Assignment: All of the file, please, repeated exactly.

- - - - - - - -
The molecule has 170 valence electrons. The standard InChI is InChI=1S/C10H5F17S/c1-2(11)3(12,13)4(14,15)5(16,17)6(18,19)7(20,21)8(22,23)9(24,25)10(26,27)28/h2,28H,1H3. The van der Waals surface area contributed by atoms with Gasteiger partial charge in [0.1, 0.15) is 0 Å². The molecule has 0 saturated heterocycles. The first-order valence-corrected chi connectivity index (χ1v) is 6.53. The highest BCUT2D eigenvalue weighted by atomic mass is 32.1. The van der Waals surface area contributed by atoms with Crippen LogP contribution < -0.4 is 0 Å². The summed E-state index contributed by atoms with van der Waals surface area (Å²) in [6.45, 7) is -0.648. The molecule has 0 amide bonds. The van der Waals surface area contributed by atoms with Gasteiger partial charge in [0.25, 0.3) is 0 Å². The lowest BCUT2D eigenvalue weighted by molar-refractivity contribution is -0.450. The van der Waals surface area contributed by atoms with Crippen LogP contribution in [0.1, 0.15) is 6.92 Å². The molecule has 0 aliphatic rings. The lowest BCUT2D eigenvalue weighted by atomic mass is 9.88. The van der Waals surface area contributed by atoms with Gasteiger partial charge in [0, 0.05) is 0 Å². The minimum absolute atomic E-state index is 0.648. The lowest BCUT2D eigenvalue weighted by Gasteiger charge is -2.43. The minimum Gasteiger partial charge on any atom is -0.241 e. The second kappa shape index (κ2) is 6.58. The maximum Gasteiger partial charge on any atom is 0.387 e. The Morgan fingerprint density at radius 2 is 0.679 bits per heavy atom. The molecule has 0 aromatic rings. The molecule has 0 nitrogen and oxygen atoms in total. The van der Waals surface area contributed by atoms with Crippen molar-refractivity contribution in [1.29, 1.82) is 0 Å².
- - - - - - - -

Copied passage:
The molecule has 170 valence electrons. The standard InChI is InChI=1S/C10H5F17S/c1-2(11)3(12,13)4(14,15)5(16,17)6(18,19)7(20,21)8(22,23)9(24,25)10(26,27)28/h2,28H,1H3. The van der Waals surface area contributed by atoms with Gasteiger partial charge in [0.1, 0.15) is 0 Å². The molecule has 0 saturated heterocycles. The first-order valence-corrected chi connectivity index (χ1v) is 6.53. The highest BCUT2D eigenvalue weighted by atomic mass is 32.1. The van der Waals surface area contributed by atoms with Crippen LogP contribution < -0.4 is 0 Å². The summed E-state index contributed by atoms with van der Waals surface area (Å²) in [6.45, 7) is -0.648. The molecule has 0 amide bonds. The van der Waals surface area contributed by atoms with Gasteiger partial charge in [0.25, 0.3) is 0 Å². The lowest BCUT2D eigenvalue weighted by molar-refractivity contribution is -0.450. The van der Waals surface area contributed by atoms with Crippen LogP contribution in [0.1, 0.15) is 6.92 Å². The molecule has 0 aliphatic rings. The lowest BCUT2D eigenvalue weighted by atomic mass is 9.88. The van der Waals surface area contributed by atoms with Gasteiger partial charge in [0, 0.05) is 0 Å². The minimum absolute atomic E-state index is 0.648. The lowest BCUT2D eigenvalue weighted by Gasteiger charge is -2.43. The minimum Gasteiger partial charge on any atom is -0.241 e. The second kappa shape index (κ2) is 6.58. The maximum Gasteiger partial charge on any atom is 0.387 e. The Morgan fingerprint density at radius 2 is 0.679 bits per heavy atom. The molecule has 0 aromatic rings. The molecule has 0 nitrogen and oxygen atoms in total. The van der Waals surface area contributed by atoms with Crippen molar-refractivity contribution in [1.29, 1.82) is 0 Å².